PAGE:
Brown: It is, yes. Pharmacists are getting out from behind the counter more and more, taking advantage of the extensive training they have. A lot of our interaction at APhA, and many of our educational grants, have been focused on helping train pharmacists even better for those interactions. Consumers obviously understand the pharmacist’s role in dispensing prescription drugs. But the distinction between an OTC medication and one that is only available by prescription is, at best, an arcane one. These are all po-tent medicines, and they need to be managed and dosed properly. Every medication is different, and they all have very different labeling for a reason. Whatever the restrictions or warnings, pharmacists can really help patients understand what they’re taking. Our goal has been to help train pharmacists in that interaction.
PT: One factor that makes pharmacist interactions with patients more challenging is the lack of systematic plans for reimbursing pharmacists for this role. Is P&G working with pharmacy representatives to help pave the way for more time with patients?
Brown: P&G wouldn’t get into the mechanics of pharmacies’ work systems and workflow. But the discussion I’ve had with retail management at some of the bigger chains is how to put pharmacists into position to provide the best care. They understand the needs and the issues involved. The big chains are, on their own, pursuing a number of different initiatives. But many of the people I work with regularly—my counterparts at all major chains—have their own personal sense of how we can utilize this great profes-sion. So there is organic movement toward finding efficiencies that allow pharmacists more time to interact with patients.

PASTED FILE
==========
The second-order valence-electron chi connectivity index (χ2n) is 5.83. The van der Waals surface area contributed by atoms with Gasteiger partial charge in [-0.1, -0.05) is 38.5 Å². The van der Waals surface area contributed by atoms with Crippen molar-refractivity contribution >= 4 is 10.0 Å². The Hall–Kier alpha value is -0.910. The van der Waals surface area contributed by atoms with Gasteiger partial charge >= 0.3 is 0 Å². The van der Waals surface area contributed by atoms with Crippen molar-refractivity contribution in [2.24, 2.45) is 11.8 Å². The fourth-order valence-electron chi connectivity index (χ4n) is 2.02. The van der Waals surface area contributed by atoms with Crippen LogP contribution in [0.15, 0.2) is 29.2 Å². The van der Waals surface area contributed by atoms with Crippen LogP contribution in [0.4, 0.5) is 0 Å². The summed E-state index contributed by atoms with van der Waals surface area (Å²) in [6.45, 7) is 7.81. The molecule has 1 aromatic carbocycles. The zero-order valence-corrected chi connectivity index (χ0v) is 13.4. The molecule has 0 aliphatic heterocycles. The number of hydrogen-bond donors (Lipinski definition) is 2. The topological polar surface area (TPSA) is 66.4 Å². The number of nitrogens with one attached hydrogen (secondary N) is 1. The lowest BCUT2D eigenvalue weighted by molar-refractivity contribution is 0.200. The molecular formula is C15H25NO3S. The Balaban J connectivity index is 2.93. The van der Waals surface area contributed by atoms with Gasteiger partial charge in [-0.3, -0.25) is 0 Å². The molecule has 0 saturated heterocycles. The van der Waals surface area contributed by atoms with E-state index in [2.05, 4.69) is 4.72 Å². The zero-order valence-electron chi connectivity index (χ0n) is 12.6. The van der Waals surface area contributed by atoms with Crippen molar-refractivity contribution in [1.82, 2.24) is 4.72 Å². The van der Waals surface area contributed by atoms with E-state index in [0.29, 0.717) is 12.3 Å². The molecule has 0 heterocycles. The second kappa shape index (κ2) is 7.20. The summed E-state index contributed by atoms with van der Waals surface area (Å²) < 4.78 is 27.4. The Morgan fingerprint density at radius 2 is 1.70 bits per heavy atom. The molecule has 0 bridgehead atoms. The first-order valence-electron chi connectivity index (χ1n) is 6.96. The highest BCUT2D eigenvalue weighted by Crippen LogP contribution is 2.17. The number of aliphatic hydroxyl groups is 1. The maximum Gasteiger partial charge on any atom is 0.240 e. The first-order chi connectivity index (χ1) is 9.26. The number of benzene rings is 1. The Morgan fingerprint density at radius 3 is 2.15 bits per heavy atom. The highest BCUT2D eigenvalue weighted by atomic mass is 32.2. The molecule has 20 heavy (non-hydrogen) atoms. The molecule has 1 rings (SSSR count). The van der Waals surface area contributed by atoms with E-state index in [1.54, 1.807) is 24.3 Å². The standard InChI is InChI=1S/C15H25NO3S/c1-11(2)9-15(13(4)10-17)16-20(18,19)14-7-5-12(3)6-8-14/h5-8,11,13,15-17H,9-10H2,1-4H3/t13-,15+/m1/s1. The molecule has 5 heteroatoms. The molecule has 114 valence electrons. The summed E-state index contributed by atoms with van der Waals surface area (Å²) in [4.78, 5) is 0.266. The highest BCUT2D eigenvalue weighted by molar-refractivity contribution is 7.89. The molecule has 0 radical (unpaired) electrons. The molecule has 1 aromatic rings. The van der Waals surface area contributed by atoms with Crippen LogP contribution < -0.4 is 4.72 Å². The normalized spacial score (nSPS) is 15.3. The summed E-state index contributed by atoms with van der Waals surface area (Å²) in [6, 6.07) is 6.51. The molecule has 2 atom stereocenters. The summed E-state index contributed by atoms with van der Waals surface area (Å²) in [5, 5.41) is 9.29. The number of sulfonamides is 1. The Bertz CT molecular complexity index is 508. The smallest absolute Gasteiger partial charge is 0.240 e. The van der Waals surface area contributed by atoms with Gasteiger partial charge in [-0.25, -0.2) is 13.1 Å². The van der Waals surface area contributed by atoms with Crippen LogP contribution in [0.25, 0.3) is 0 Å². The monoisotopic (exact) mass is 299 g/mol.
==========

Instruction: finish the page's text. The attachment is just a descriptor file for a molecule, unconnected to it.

PT: What does it mean to you to receive the Dunning Award?
Brown: It is a huge thrill for me and for the company. When I was the Vicks brand manager about 12 years ago, we were in an educational and credentialing project with APhA. I was working with a number of senior staff there to do some advertising and test marketing. We shot some commercials that showed the pharmacist coming out and talking to the consumer about OTC products. APhA is an organization that stands for the profession, helps guide the profession, and represents the profession brilliantly. I have long had a sense for how the organization is trying to lead change and improve health, beyond even their efforts to advance the practice of pharmacy. It’s a great honor, really.
And it was nice to be recognized at APhA, where there are so many students who are right on the verge of practicing phar-macy. They bring such an energy and enthusiasm for the profession. I had never seen anything like it.
PT: How will the pharmacist’s role continue to expand?
Brown: Consumers recognize the pharmacists as great authorities with regard to prescription medications, but sometimes don’t think of the pharmacist when they’re considering OTC medications. We’re trying to help change that mentality.
Clearly, health and well-being is not a fad. It’s a major trend. Consumers understand their role in their own health care, and that they have a big role to play in it. We’ve done some worldwide surveys, and we see that this is a growing trend. It has to do with the design of health systems worldwide and the aging of the baby boomers. The resource they’re going to tap is the one they’ve al-ways known—the pharmacy and their local pharmacist.
The health care system is going to evolve too, to utilize pharmacists better. Pharmacists are going to become more accessible, and consumers are going to continue to grow more inquisitive, and both trends are going to come together to play a huge role in the evolution of the pharmacist’s role.